resides in Dalton, Massachusetts.
Berkshire County based Legacy Bancorp, Inc.,
is a stock holding company, headquartered at 99 North Street, Pittsfield, Massachusetts.
It operates Legacy Banks as a wholly owned subsidiary. Legacy Banks is a community bank
that provides a full line of financial services to individuals and businesses mainly in Berkshire
County and surrounding areas, including retail banking, commercial banking, consumer
finance, and investment management services. The mission of Legacy Bancorp, Inc., is to
anticipate, understand and assist our customers in achieving their financial goals and
dreams. Legacy Banks has offices located throughout Berkshire County, a network of ATMs,
an extended-hours customer service call center, and a website, LegacyBanks.com, that
provides account access and financial products 24 hours a day. The common stock of Legacy
Bancorp, Inc., is listed on the NASDAQ and trades under the ticker symbol
CEOCFO: Mr. Dunlaevy, will you tell us
about your background with the Legacy Bancorp?
Mr. Dunlaevy: I have been with the
bank for about 37 years, coming up through the finance side and I have been CEO since
What was your vision when you took over as CEO and where are you today?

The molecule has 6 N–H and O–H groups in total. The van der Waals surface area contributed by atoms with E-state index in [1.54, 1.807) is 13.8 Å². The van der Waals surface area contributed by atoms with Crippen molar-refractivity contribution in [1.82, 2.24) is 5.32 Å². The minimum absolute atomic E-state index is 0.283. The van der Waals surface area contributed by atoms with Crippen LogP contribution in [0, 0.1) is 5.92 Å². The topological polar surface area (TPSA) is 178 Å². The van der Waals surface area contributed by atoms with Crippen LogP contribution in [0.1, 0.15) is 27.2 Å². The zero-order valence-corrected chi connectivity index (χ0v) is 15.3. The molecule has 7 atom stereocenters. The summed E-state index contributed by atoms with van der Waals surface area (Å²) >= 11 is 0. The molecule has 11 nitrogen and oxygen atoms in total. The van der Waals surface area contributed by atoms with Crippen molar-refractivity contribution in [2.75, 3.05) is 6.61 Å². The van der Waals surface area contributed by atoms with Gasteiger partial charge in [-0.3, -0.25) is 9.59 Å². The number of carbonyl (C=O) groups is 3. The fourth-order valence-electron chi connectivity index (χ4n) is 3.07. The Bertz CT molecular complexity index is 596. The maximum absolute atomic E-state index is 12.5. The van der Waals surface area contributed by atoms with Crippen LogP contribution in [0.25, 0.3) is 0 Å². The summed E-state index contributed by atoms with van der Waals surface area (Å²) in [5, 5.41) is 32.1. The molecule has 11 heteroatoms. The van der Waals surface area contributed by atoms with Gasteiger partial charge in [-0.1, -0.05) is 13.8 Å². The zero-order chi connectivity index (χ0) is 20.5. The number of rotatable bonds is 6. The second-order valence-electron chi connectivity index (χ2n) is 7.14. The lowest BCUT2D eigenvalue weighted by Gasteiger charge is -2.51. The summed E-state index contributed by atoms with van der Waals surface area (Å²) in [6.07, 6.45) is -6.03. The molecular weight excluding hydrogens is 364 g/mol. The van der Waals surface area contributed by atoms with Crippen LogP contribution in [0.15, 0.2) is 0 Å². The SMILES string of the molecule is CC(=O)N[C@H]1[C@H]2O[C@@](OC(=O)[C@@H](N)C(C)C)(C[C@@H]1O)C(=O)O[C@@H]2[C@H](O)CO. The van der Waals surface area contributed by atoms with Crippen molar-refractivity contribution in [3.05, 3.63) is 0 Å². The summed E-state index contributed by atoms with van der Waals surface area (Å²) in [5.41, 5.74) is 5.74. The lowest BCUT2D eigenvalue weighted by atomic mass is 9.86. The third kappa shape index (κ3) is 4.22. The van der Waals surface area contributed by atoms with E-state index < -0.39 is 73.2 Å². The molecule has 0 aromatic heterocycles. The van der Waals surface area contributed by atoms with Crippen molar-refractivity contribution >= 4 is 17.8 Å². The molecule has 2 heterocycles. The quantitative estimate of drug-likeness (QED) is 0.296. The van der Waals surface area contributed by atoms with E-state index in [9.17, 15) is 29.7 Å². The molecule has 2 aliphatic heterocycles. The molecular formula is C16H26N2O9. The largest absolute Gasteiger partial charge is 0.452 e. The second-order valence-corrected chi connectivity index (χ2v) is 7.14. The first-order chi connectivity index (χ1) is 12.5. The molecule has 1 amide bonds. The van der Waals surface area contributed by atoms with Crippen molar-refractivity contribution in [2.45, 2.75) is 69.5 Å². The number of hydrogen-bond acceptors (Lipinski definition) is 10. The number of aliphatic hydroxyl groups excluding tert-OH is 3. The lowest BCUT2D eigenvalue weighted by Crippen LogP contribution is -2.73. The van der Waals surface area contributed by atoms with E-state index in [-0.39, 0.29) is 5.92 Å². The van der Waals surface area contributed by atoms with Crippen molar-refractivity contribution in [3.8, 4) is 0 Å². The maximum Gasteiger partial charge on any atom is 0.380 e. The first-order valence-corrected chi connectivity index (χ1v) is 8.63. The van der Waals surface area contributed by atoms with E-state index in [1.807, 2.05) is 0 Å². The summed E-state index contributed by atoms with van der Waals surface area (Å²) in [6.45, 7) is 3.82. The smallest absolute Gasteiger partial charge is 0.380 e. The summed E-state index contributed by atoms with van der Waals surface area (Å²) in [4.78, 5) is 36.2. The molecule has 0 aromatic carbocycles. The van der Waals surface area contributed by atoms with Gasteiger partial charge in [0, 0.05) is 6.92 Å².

Mr. Dunlaevy: My vision was that we
would be one of the great community banks and we are still on the path to doing that. We
recognized that there needed to be a change in growth in a lot of respects for us to do
You do have a number of banks that are under Legacy Bancorp that have merged with Legacy,
will you tell us about the territory that you cover and the type of customer that you
Mr. Dunlaevy: The territory that we
cover is Berkshire County, which is the western most part of Massachusetts. It goes from
the Vermont border to the Connecticut border north to south. Our entire western border is New
York and we are relatively close to the New York capital district.
What is the economy like in the area you serve today?
Mr. Dunlaevy: It is a very beautiful
area; a tourist destination. Berkshire County is the home of Boston Symphony in the summer
and several theatres and dance companies. It is becoming increasingly a second and or
retirement home market. Many years ago, it had a major manufacturing presence with The
General Electric Company (NYSE: GE) and some of the major paper companies. However, that
has wound down a lot and much of that has been replaced with the service industry. The
population is modestly declining in Berkshire County although there are definitely pockets